If the solution isn’t yet clear enough for you to determine a budget yet, let them know the level of quality you want. Use examples from other companies or different aspects of your own company to help communicate this more clearly.
4. Ask Questions
Delineating what you are looking for in a potential vendor can be challenging. It can help to build open-ended questions into the RFP (Request for Proposal) for the vendors to answer. The answers to these questions will help you determine which vendor(s) are the right fit. For example, “Describe your philosophy on Customer Service. What is a unique way your company can add value to this project that sets you apart?”
5. Be Succinct
While there is a lot of information you need to pass on and retrieve, it helps to keep in mind that brevity is key. If an RFP (Request for Proposal) is too long, it may put off potential vendors, and more importantly, it will take your company longer to evaluate each proposal as it comes in. Say what you need to say and ask what you need to ask in the shortest possible way. Excess terminology and a myriad of buzzwords will only serve to muddle the process. Keep it simple.
Download Liquid’s Independent Contractor Agreement Checklist as a handy reference guide.
6. Define Your Point of Contact
Hopefully, you’ve answered almost all of the questions that a vendor might need to know to complete their proposal properly. There will be times that there is still something that needs to be clarified and having a single defined point of contact (POC) for your RFP (Request for Proposal) will make this communication much more efficient. Let them know who this person is and give them their contact information.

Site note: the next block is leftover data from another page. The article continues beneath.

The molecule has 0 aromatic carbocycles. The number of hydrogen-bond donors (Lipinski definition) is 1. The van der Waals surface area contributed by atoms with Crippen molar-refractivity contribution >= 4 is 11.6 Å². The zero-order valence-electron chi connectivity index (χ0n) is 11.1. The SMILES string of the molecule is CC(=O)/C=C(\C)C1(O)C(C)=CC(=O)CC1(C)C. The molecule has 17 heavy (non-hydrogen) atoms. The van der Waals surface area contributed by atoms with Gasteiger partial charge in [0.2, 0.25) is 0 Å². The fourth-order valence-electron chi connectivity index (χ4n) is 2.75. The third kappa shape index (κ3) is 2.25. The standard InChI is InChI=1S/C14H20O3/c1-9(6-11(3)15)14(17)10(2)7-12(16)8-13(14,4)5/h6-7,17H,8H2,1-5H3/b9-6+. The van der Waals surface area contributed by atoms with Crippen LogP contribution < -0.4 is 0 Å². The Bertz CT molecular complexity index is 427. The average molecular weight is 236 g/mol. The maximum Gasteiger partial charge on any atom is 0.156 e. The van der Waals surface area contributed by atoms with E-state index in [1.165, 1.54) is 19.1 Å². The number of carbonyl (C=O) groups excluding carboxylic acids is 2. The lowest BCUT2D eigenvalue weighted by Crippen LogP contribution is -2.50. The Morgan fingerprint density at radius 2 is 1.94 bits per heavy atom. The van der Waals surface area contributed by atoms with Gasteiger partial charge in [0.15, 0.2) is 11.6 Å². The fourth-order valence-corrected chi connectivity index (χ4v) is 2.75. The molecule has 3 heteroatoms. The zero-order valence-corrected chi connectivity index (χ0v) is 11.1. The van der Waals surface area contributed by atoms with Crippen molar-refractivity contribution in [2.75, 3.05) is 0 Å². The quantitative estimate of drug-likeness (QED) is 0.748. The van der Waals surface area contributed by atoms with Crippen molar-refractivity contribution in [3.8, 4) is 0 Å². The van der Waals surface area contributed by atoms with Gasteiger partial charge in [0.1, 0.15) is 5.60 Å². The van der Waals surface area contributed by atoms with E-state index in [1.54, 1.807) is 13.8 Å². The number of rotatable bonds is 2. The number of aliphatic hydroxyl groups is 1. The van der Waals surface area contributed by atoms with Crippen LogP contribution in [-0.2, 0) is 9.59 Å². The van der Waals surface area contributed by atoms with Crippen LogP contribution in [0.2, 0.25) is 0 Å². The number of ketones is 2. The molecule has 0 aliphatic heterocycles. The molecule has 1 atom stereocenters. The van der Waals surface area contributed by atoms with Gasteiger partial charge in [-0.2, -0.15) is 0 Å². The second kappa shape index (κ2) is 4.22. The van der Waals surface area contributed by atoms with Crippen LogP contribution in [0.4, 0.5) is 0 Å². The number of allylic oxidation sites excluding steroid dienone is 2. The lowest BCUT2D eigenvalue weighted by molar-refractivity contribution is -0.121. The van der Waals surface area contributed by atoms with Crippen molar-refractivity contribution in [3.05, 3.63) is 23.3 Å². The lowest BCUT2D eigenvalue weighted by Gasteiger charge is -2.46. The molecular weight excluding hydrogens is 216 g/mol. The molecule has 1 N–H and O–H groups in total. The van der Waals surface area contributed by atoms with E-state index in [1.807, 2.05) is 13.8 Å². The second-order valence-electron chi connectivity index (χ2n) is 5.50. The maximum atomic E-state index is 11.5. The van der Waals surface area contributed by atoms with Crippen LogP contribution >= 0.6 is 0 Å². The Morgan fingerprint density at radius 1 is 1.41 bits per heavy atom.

Let them know that the POC would be more than happy to address any concerns – this will show that you are easy to work with and on the same team. You want their proposal to be top-notch, and you’re willing to give them all the particulars they need for them to provide you with what you’re looking for.
7. Establish Deadlines
Provide a timeline and deadlines for the project at hand. Breaking down the major deadlines with smaller deliverable deadlines helps keep a project on track and on budget. Issues can be nipped in the bud this way. Devise an outline for when the deliverables will be due, and in what order things will be done. If they need to build on each other, keep that in mind. Of course, remember to include deadlines for the RFP itself.
Now that you have a killer RFP (Request for Proposal), you are ready to disseminate it and bask in the plethora of thoughtful proposals that come back. When you’re ready to lock down your vendor, check back in to see how Liquid can help you effortlessly create an SOW (Statement of Work).
Note, we are not providing legal, tax, or payroll advice. Please consult your legal, tax, and payroll professionals. These are simply to serve as guidelines based on our own experiences.